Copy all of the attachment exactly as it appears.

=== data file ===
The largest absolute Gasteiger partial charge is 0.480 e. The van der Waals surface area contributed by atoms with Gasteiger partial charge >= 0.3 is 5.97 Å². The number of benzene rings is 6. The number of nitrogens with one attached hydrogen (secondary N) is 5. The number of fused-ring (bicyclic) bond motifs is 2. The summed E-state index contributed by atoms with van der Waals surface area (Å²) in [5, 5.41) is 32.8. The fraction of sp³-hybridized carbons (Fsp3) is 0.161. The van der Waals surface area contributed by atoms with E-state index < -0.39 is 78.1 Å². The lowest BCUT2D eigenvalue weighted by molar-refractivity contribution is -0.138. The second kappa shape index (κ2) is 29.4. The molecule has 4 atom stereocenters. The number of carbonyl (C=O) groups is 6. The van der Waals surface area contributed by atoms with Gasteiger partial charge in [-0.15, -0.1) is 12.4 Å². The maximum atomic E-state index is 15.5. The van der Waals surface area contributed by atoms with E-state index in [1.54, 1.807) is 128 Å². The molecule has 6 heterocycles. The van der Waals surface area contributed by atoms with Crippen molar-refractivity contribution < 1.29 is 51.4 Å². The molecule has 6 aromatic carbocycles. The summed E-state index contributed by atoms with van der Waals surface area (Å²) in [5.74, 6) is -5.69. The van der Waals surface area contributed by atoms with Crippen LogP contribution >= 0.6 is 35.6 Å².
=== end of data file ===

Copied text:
The largest absolute Gasteiger partial charge is 0.480 e. The van der Waals surface area contributed by atoms with Gasteiger partial charge >= 0.3 is 5.97 Å². The number of benzene rings is 6. The number of nitrogens with one attached hydrogen (secondary N) is 5. The number of fused-ring (bicyclic) bond motifs is 2. The summed E-state index contributed by atoms with van der Waals surface area (Å²) in [5, 5.41) is 32.8. The fraction of sp³-hybridized carbons (Fsp3) is 0.161. The van der Waals surface area contributed by atoms with E-state index < -0.39 is 78.1 Å². The lowest BCUT2D eigenvalue weighted by molar-refractivity contribution is -0.138. The second kappa shape index (κ2) is 29.4. The molecule has 4 atom stereocenters. The number of carbonyl (C=O) groups is 6. The van der Waals surface area contributed by atoms with Gasteiger partial charge in [-0.15, -0.1) is 12.4 Å². The maximum atomic E-state index is 15.5. The van der Waals surface area contributed by atoms with E-state index in [1.54, 1.807) is 128 Å². The molecule has 6 heterocycles. The van der Waals surface area contributed by atoms with Crippen molar-refractivity contribution < 1.29 is 51.4 Å². The molecule has 6 aromatic carbocycles. The summed E-state index contributed by atoms with van der Waals surface area (Å²) in [5.74, 6) is -5.69. The van der Waals surface area contributed by atoms with Crippen LogP contribution >= 0.6 is 35.6 Å².